Tentative step forward for assisted living facility


A massive assisted Living Facility project slated for the 3.97-acre St. John Garabed Armenian Church site along El Camino Real was conditionally approved in June 2023 by the Carmel Valley Community Planning Board – acting in its advisory capacity to the City of San Diego.

The proposed El Camino Assisted Living facility overlooking the San Dieguito River Valley as proposed, would entail a three-story, 40-ft.-high, 104,363 sq. ft. building with 104 rooms (122 assisted living beds and 20 memory-care beds), related amenities, and include some 57 parking spaces. The approval came with the conditions that traffic calming measures to address entry/exit traffic safety issues be installed; that the 40 ft. building height along the south boundary be reduced; and that the project return to the planning board with conclusive results of these conditional changes. The draft states that “with approval of [the various discretionary permits] … the impact of the project is considered to be “less than significant.”

The site, at the El Camino Real/San Dieguito Drive juncture, is located within two jurisdictions – the City of San Diego and the San Dieguito River Valley Park’s Focused Planning Area – that limit building heights to 30 feet.

The River Park Joint Powers Agency Board, for its part, submitted comments that listed “deficiencies in the SEIR [Supplemental Environmental Impact Report] that fall short in providing the necessary information regarding impact to the Park” and urged that these be addressed and corrected before a final decision on the project is made.

The City says all of the “very detailed” input from the planning board and the many draft SEIR comments have been forwarded to the applicant to address the issues raised. Their response will be reviewed by City staff before the project is forwarded to the City Planning Commission for public comment and review. It is anticipated the review process would be completed by the end of 2023 before it goes to the San Diego City Council for a final decision.

A reckoning for Surf Cup?

Seven years after signing a controversial 2016 lease with Surf Cup Sports for use of the former Polo Fields in the environmentally sensitive San Dieguito River Valley, the City of San Diego will soon have to answer for its controversial management of the 80-acre property.

A complaint filed in April 2023 by the Fairbanks Polo Club Homeowners’ Association is asking for a California Superior Court judge to rule on the city’s failure to enforce what the group maintains are repeated violations of both the lease and controlling Grant Deed by Surf Cup Sports as the company has expanded its operations and activities. This includes unaddressed traffic, air quality, noise, and other environmental impacts on the surrounding communities, as well as contentious modifications to the site. Surf surrounded much of the property with chain link fencing, poured a mid-field concrete pad, and most recently, constructed a cordoned-off training compound for San Diego Wave FC, a National Women’s Soccer League expansion team.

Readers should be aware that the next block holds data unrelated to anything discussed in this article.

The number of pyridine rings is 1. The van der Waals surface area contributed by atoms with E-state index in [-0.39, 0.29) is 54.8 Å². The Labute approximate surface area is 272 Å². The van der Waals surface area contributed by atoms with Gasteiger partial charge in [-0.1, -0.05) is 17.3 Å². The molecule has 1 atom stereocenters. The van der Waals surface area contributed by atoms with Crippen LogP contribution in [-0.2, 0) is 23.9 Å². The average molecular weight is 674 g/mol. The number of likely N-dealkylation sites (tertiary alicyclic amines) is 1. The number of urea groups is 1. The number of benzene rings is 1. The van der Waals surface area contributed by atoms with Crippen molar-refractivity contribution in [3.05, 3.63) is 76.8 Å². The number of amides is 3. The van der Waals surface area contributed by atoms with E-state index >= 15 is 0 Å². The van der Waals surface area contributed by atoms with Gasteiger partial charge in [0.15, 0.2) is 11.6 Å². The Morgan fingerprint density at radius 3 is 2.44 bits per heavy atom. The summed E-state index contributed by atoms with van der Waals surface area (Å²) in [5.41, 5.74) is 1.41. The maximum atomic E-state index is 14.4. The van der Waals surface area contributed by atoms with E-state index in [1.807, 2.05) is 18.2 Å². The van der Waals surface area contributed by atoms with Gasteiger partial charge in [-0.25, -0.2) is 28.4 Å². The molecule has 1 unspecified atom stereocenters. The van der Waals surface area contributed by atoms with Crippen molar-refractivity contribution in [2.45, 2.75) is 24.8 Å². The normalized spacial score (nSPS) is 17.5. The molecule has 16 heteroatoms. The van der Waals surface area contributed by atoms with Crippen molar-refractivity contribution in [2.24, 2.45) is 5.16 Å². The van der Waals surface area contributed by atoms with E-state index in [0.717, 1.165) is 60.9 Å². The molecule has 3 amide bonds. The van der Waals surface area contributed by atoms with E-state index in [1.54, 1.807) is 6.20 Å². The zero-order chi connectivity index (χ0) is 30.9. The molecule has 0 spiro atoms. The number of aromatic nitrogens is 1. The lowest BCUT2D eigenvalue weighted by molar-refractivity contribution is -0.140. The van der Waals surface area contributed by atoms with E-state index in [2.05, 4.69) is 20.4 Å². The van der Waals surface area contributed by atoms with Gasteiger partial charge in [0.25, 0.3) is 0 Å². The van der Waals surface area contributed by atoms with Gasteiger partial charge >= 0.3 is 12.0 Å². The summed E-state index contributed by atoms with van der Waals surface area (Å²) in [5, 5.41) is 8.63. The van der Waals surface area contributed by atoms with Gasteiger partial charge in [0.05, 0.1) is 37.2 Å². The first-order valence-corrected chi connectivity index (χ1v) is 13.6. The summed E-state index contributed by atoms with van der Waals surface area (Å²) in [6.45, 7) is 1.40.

Approximately 315 cars on a typical weekday afternoon on Surf Cup’s Field #5. Located in the northeast corner of the 80-acre property, Field #5 is less visible but sees far greater use than the main fields. In addition to multi-day weekend tournaments Field #5 hosts soccer practices and scrimmages nearly every afternoon from 3 p.m. until dark throughout the year. This involves scores of players, their families, and hundreds of cars. Because daily use of Field #5 is not listed on any official Surf Cup calendar, such activities fly under the radar in broader discussions of days, events, or income from the site leased from the City of San Diego.

The lawsuit specifically targets Surf’s aggressive commercial use of the 80-acre property for weekend soccer tournaments, daily practices, and non-sporting events well beyond the 25-day limit established by the Grant Deed that transferred the land to the city in 1983. Those activities now draw hundreds of thousands of people and vehicles each year to an area that was to be preserved as open space in a natural condition as near possible, according to the Grant Deed, “for passive non-commercial recreational uses (e.g. picnicking, walking, hiking, and similar activities), and reasonable support facilities…and active non-commercial recreational uses not involving large assemblages of people or automobiles….”

A previous lawsuit by The Friends of the San Dieguito River Valley (FSDRV) sought to require an Environmental Impact Report to address just such concerns before the city approved the Surf Cup lease. That suit and subsequent appeal were denied based on the assumption that continued use of the property would not exceed the 25-day limit.

Although not a focus of the current lawsuit, Surf Cup is also required by the 28-year lease agreement, to restore the portion of the Coast to Crest Trail that parallels the fields at an estimated cost of $1 million. Other than a cosmetic brush and weed cleanup in early 2022, trail restoration has yet to begin.

In May the City filed a motion to change the venue from the North County Division to the Central District. That motion was denied by Judge Earl H. Maas III at June 30 hearing. Next up is a case management conference scheduled for late September 2023.